In our Second Annual CEO Survey
, we found that the single biggest fear that keeps CEOs up at night is worrying about making the right decision. Whether they talk over their problems with their executive team, peer groups or their spouse, the CEO carries the burden of responsibility for making the final decision. After all, their decisions impact a lot of people, especially the employees.
It is no wonder that the second biggest fear that CEOs have is “Employee Disruption.” Is their company doing all it can to attract, retain and place employees in the most appropriate positions? In a question about priorities, the number one answer is “People and Culture.” Employees come out on top in yet another question, this one about the greatest business challenges. The biggest challenge is “The Right Staff and Staff Flexibility”.
Even beyond their performance as workers and as collaborators in problem-solving, employees also play an important role as the extended eyes and ears of the CEO, keeping track of what is really going on in a company. Awareness of problems is an important facet of being a CEO, and the top answer about awareness is: “I always know what’s going on; I talk to people.” Indeed, we looked into the daily routines of two CEOs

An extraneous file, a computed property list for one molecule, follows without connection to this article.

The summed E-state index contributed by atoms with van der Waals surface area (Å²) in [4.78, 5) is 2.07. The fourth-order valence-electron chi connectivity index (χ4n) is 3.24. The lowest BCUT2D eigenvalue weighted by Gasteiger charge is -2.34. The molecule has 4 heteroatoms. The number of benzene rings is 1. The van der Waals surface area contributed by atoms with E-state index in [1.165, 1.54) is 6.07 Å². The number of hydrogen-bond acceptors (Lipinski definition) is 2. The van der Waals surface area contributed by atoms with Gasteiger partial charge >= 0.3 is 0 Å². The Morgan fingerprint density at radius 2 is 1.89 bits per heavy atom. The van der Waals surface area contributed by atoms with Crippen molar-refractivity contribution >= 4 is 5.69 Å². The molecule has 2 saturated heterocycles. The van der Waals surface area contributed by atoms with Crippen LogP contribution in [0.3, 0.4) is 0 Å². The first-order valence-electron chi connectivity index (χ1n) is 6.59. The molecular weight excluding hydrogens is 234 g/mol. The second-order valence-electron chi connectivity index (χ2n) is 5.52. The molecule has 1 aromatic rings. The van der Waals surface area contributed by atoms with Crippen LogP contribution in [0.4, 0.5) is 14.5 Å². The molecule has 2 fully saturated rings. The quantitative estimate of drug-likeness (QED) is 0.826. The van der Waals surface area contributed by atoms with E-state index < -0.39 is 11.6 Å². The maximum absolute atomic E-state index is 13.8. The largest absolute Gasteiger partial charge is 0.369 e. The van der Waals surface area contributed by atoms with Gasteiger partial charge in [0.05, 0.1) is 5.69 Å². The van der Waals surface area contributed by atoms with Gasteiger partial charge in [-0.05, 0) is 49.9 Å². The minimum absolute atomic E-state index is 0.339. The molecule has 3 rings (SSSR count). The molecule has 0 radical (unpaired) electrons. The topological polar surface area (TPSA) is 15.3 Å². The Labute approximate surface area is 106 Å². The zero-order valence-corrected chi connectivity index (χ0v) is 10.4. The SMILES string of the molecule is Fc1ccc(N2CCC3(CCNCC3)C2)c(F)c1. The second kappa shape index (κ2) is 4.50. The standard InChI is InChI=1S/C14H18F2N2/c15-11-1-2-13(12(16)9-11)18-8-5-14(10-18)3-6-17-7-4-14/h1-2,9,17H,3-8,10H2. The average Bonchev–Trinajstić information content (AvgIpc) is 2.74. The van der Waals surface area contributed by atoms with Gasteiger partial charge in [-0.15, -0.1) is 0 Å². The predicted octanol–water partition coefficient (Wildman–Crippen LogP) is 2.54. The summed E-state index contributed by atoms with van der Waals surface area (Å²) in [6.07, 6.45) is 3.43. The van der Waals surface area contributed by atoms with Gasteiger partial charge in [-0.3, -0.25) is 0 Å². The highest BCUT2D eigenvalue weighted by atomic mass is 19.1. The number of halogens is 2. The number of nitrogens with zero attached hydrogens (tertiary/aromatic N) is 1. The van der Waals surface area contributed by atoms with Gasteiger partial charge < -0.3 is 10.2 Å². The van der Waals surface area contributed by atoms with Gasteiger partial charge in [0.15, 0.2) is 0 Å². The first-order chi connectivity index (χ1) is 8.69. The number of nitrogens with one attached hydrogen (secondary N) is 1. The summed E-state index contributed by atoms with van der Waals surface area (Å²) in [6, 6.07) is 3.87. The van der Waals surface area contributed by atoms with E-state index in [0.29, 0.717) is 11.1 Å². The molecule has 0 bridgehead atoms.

in manufacturing, and one of their most faithful habits is spending time on the factory floor and talking to people.
By design, an underlying topic in this year’s survey is how CEOs balance the opposing forces of stability and change. This dichotomy is as old as civilization. We strive to keep things from changing for the sake of security, but we also need the freedom to change things in order to survive. Or, as a wise man once sang, you have to know when to hold ‘em and when to fold ‘em. Yes — the struggle between security and freedom has always been with us, but here in the 21st century, we need to come up with a new name for it, and so we have the Strategic Agility Paradox. I was fortunate to collaborate with a specialist in this new concept, Rico Mace
, CEO of Orman Guidance, who recently completed his doctoral dissertation on Strategic Agility. Much thanks to Rico for helping to design the survey, and interpreting the results.
All CEOs carry the Trumanesque burden of “The buck stops here,” but on the upper end of the scale it’s more like, “The megabucks stop here.” Why do top-end CEOs get paid salaries that make Powerball winnings look like small change? Are they worth it?
No, say some, like former ADC CEO Chuck Denny. At the same time many CEOs firmly believe it’s not just about the money, but a way to do good in the world
. And sometimes the joy of work can even help one overcome personal problems
Despite a lot of concern about the new POTUS
, there is nevertheless a lot of optimism among CEOs
in this issue, especially those like Northstar CEO Ed Deutschlander, whose company bends over backward to groom its employees. Yes, the top deciders may be the most important, but the wise ones are mighty humble about it. The best CEOs appreciate their people.